The rangy winger was completely in his element Thursday afternoon at the NHL scouting combine, where he was the only of the six prospects at a supper-hour press conference who played outside North America this season. That easy facility was a lot like the smoothness he's conveyed in his native Sweden across the past few years — even though there probably weren't such large media scrums after his games with Leksands IF in the Allsvenskan, his nation's second-tier league.
"I just try to enjoy this as much as possible," Forsberg said when asked about the spectre of being taken No. 3 overall by the Montreal Canadiens or No. 5 by the Toronto Maple Leafs. "It's not what you're used to back home in Sweden, all this media stuff, but I like it. Hopefully it's a part of your coming life, so you have to enjoy it. It would be a difference even though I live in a pretty crazy hockey town in Leksands. It would be hard for them to come up to the standard here in Toronto, because it's such a hockey culture here.
"I have to be myself, because that's why I'm here. I know I'm a good player, but I want to show I'm a good person."
Forsberg, who had 17 points in 43 games for Leksands, projects to be a future scoring winger, which might explain why the Columbus Blue Jackets might consider taking him No. 2 overall as a possible replacement for free agent to be Rick Nash. He possesses straight-line speed, but as so often is the case for European prospects, he will have to learn to cut and manoeuvre on the more compact North American ice surface.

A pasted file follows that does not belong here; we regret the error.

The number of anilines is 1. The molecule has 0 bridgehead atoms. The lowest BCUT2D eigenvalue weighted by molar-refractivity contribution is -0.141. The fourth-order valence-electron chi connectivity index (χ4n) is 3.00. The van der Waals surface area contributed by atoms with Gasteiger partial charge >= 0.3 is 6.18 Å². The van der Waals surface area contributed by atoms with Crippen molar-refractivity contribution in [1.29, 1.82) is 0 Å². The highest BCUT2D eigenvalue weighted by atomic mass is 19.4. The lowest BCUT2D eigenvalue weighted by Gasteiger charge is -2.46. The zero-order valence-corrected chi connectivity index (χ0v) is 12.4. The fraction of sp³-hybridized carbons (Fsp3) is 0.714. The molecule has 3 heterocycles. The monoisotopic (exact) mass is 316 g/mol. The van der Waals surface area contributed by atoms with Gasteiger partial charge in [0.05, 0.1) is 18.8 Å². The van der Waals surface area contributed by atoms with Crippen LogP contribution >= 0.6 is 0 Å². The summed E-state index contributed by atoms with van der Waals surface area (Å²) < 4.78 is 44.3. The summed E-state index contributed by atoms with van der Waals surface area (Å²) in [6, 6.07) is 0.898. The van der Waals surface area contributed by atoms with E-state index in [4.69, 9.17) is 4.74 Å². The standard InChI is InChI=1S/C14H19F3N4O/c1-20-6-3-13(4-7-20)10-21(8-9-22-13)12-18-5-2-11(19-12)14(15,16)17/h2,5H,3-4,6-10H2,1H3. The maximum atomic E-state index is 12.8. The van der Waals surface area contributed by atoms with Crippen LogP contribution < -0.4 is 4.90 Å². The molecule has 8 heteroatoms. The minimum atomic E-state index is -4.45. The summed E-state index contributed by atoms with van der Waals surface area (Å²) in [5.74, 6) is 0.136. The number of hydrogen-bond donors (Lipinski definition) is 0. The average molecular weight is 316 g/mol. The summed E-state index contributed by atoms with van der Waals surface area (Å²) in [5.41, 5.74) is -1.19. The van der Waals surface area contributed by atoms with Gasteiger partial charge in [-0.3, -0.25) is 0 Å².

One possible knock on Forsberg is that he not a compelling factor during Sweden's march to its first world junior hockey championship gold medal in 31 years, barely seeing any ice as the final vs. Russia unfolded. However, he was fewer than five months removed from his 17th birthday during the WJC, which is a skaters' tournament and 19-year-old event by and large. Forsberg's backers would point out he had more points than any other under-18 player in his league. He also thrived against players his own age at the IIHF U18 championship in April, captaining Sweden's silver-medallist team.
Apparently he also likes to keep the mood light, although not when he's doing combine interviews with NHL teams.
"They heard I liked to pull jokes so I got asked to do a joke right on the spot," Forsberg said when asked Thursday if he was blindsided by any odd queries while interviewing with teams. "I didn't have one but I got saved by another guy who was asking a new question."
1. How did you assess your second half of the season, after you rejoined Leksands following the world junior?
"I think I stepped up and played much better in the second half of the season, compared to the first part. I'm pretty happy with my second half of the season."
2. What are the greatest assets you bring to a team?
"I would say I'm an offensive, skilled player, pretty good size and strong hands. I like to use these tools to create as much scoring opportunities for me and the players that I play with."
3. In your mind, what would scouts say is the biggest skill that you must improve between now and when you'll be on the cusp of turning pro?
"My skating especially. If I have a greater top speed that will help me improve a lot as a player."
4. Were you surprised by Nicklas Lidström's announcement that he's retiring?
"Yes, because I was hoping he would play another year. Everything comes to end sometimes and unfortunately it was Nik's time to retire. He's maybe the greatest player we [Sweden] have ever had, so it's a sad day for hockey."
5. What do you remember about Team Sweden's celebration after you returned from winning the world junior gold medal in January?
"It was a pretty big celebration back home. We were taken to meet the royal family, the princess [Princess Victoria] and prince [Prince Daniel]. We got to celebrate right in Stockholm. It was a pretty big day."
Neate Sager is a writer for Yahoo! Canada Sports. Contact him at email@example.com and follow him on Twitter @neatebuzzthenet (photo: OHL Images).
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